A committee was established in 1973 to collect the artifacts of Söğüt, Bilecik and the villages of Nomads in Eskişehir. The artifacts were first taken under protection in the warehouse of Eskişehir Archeology Museum and after the construction of the museum, the works were brought to Söğüt and placed in the showcases.
Söğüt Museum, which was built between 1975 and 1977 and opened in September 12, 1981, was established in front of Ertuğrul Gazi Tomb in the building, which is currently used as Halime Hatun Masjid. The artifacts found here were collected before the museum was opened. A rich collection has emerged with the artfactsfrom the excavations made by the directorate of the museum, and both as a donation and collected through purchase from citizens.
In the following years, the registered building, which was used as winding House and Tobacco building until 1980s and owned by Söğüt municipality, was allocated to the Ministry of culture and tourism for 49 years in 1986 to be used as a museum. In 2001, the museum was opened to visitors in its current building.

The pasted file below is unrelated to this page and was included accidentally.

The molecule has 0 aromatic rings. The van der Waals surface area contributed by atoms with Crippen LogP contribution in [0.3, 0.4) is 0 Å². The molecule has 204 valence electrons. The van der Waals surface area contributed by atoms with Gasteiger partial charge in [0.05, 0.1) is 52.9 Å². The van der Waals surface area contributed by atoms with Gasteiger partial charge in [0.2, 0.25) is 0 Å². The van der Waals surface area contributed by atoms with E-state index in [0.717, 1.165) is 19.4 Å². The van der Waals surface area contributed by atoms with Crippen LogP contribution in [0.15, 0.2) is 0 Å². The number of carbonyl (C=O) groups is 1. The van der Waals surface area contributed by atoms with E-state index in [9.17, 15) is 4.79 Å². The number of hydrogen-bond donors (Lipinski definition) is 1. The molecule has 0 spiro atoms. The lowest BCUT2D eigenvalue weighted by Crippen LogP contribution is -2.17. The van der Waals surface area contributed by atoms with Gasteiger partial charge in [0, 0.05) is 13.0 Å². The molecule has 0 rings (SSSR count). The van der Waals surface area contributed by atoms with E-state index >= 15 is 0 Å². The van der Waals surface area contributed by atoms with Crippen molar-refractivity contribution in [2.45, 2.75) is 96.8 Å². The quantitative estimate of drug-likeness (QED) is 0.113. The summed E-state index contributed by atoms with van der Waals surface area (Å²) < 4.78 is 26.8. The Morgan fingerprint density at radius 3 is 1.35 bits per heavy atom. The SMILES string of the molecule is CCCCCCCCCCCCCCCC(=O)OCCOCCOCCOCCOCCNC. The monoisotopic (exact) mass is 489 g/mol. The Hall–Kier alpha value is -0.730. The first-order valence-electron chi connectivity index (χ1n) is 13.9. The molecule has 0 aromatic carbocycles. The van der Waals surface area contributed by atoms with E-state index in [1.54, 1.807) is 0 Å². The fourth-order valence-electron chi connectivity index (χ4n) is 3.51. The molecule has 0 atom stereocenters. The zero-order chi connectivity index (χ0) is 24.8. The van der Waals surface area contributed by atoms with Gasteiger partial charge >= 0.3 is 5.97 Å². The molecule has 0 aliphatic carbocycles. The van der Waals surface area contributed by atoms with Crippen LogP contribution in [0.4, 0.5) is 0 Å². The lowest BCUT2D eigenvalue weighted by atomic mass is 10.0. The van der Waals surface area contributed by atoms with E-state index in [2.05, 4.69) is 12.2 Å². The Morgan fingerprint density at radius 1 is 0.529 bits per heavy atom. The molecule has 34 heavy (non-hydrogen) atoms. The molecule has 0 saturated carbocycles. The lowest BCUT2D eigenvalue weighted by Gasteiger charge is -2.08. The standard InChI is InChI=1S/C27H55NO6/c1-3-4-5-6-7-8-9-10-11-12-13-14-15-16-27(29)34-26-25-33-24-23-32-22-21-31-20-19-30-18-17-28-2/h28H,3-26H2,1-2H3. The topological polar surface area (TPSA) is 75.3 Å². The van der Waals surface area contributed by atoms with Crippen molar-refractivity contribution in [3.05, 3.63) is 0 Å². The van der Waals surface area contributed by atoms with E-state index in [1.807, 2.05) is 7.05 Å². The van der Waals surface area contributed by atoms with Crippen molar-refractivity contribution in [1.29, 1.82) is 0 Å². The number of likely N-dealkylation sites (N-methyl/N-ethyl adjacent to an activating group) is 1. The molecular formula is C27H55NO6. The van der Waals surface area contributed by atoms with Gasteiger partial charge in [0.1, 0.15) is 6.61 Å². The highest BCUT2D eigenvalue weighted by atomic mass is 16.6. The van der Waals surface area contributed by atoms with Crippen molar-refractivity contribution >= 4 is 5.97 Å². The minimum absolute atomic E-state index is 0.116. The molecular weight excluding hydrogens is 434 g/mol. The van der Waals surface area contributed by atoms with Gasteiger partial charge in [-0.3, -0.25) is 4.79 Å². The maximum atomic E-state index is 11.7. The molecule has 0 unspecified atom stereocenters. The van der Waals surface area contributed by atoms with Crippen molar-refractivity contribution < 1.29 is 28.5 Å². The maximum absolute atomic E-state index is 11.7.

The majority of the artifacts consist of clothing, patterns, woven carpets, rugs and scales, guns, weighing instruments and ethnographic objects used in daily life, reflecting the culture of Söğüt and Bilecik circles.
HISTORY OF THE MUSEUM BUILDING
Although the first construction date of the building is not known, it was built by Memiş Ağa as a winding house in the beginning of the 20th century. It is estimated to serve as a health center or dispensary on time. In later periods, it was used as a tobacco building.
The building is one of the rare structures in the War of Independence that was saved from the fire and destruction due to the occupation of Söğüt by the Greeks twice.
The building, which shows itself with the use of woodwork and the correct and good use of the material, is the civil architecture sample with the decision A-907 dated to 13.08. 1978 and the protection group was designated as II-A-2.
The building was evacuated in the 1980s due to danger and was completely annihilated by a fire on 27 August 1990. The building was rebuilt by the İstanbul Directorate of Surveying and Monuments between 1995-2001 according to the restoration project prepared by using the documents, surveys, photographs and foundation remains. And the museum was opened on 08.09.2001 by the Minister of Culture Istemihan TALAY.
The Museum Directorate building was built in three floors in accordance with its original structure. The top floor is planned as a single hall and this floor is used as a museum exhibition hall.